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Thread: Computer IDing

  1. #1

    Computer IDing

    The topic recently came up between a friend and myself, about how someone could identify a computer if it were ever stolen.

    For our examples, we'll be using a simple laptop, and ignore all hardware distinction.

    1.) Computer naming, files and preferences
    Solution: Re-format the computer, backing up files onto a second disc.
    2.) Computer tracking software
    Solution: For those pieces of software designed for Windows, re-formatting won't work, as the information lies in the FAT Sectors. Ironically, if someone were to change the partitions around, re-format and switch to an NTFS partition...
    Note: Switching to an NTFS partition will still leave an automatic FAT32 partition on your computer, of about 20 some Megs, where the boot files are kept. (Atleast on my XP Box) That IS assuming they don't install Linux or FreeBSD over Windoze.
    3.) BIOS protected notes
    Solution: Replace the BIOS...if the person can manage to do that in the first place.

    Of these three solutions, only number three truly seems reasonable for maintaining a way to identify your computer. Of course, number two would also work, but its not fool-proof.

    Does anyone know of any way to completely ensure that their computer can be found and identified? Or atleast any good ways not mentioned here?


  2. #2
    AO Ancient: Team Leader
    Join Date
    Oct 2002
    I would suggest that, for the largest part, people who steal computers are those who are unsophisticated in their use and would be unaware of the deeper things that can be done to id the computer later. Formatting etc. would be way above them as would replacing the BIOS.

    I would also suggest that in many cases the person who they sell the computer to, (at a handsome discount I might add....<s>), would probably be of similar sophistication.

    Now if we are talking about an organized ring of people who do this for a living I retract all the above....<s>
    Don\'t SYN us.... We\'ll SYN you.....
    \"A nation that draws too broad a difference between its scholars and its warriors will have its thinking done by cowards, and its fighting done by fools.\" - Thucydides

  3. #3
    BS, EnCE, ACE, Cellebrite 11001001's Avatar
    Join Date
    Mar 2002
    Just West of Beantown, though nobody from Beantown actually calls it "Beantown."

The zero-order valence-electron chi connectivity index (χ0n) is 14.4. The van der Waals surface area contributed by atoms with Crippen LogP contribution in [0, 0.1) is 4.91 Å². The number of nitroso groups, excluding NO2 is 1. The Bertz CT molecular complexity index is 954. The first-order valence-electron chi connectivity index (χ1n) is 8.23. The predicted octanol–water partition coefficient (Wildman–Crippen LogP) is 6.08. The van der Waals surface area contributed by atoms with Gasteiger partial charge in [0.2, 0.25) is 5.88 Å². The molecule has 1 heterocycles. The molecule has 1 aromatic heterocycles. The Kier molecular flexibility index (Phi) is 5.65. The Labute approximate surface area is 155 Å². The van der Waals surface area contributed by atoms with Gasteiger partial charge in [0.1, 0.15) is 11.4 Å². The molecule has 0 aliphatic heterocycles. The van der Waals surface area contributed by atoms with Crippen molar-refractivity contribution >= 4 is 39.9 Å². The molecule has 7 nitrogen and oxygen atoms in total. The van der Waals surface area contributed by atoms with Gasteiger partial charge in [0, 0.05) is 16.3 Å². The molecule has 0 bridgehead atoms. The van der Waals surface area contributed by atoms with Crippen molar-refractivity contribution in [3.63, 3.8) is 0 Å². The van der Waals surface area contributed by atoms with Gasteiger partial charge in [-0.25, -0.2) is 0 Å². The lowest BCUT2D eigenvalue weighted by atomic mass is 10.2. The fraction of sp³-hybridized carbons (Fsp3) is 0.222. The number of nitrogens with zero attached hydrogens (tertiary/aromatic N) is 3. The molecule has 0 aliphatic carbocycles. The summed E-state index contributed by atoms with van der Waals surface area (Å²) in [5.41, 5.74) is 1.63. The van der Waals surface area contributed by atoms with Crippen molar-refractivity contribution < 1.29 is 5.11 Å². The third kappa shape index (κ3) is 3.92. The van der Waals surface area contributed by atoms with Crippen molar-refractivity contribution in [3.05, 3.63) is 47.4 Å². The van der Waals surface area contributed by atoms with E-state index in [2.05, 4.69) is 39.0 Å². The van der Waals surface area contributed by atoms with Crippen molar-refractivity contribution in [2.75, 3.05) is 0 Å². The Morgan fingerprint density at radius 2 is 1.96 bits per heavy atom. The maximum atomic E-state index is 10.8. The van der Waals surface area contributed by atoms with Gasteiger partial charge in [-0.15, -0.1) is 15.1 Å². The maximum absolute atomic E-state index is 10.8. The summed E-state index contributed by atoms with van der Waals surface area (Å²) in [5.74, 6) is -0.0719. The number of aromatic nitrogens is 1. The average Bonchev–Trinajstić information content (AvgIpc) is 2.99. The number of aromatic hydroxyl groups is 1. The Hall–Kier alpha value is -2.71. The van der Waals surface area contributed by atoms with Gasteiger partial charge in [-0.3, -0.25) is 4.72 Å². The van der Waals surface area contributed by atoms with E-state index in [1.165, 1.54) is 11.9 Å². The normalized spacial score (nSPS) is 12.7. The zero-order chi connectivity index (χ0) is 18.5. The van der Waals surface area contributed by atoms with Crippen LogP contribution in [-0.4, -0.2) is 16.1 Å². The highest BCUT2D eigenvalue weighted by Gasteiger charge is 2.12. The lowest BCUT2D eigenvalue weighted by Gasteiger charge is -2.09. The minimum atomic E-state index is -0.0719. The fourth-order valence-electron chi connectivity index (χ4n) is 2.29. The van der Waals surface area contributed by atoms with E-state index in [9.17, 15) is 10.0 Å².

A relative of mine is chief of police a a college in the northeast. He purchases specially designed steel plates that are chemically sealed to students' laptops. It has a registration number on it and the police dept. keep a database of all the numbers; linking owners, serial nos., etc.

    The cool part: If the plate is ever removed, it leaves behind a bright yellow chemical "stain" on the surface of the computer that says, "This computer is stolen property. Please notify XX."

    Although it doesn't help in finding the computer all that much, it can certainly help to identify it once found.

    If I can find a link, I'll put it up.
    That's Officer 11001001 to you...
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    "Relax, Bender; It was just a dream. There's no such thing as two." ~ Fry
    sometimes my computer goes down on me

  4. #4
    Senior Member
    Join Date
    Jan 2003
    I remember seeing something that sounded an alarm if a laptop was taken a certain distance from a device-this would be useful in airports and such.
    the only way to fix it is to flush it all away-tool

  5. #5
    Shadow Programmer mmelby's Avatar
    Join Date
    Jul 2002
    Ft. Myers, FL
    In our experience the intelligence of most thieves is not impressive. It is usually a quick grab of one or two devices and immediately to the pawn shop. How about some kind of label inside the case. I know it would be a pain to to install but I don't think the normal thief would bother taking the device apart to remove something like that.
    Work... Some days it's just not worth chewing through the restraints...

  6. #6
    Junior Member
    Join Date
    Feb 2003

    Re: Computer IDing

    3.) BIOS protected notes
    Solution: Replace the BIOS...if the person can manage to do that in the first place.
    Talking about those BIOS tweaks, company of my friend is using method to secure their data (and the computers maybe) by recoding Flash-BIOS. So as I remember, they encrypted the data on HD or only the first sectors, and by the password protection user could use the data and computer.

    Replacing BIOS would let the thief to bypass password protection but the HD would be unusable (until reformat)..
    rdev - 01110010 01100100 01100101 01110110

    \"The difficult we do immediately. The impossible takes a little while longer.\" - U.S. Navy Seabees

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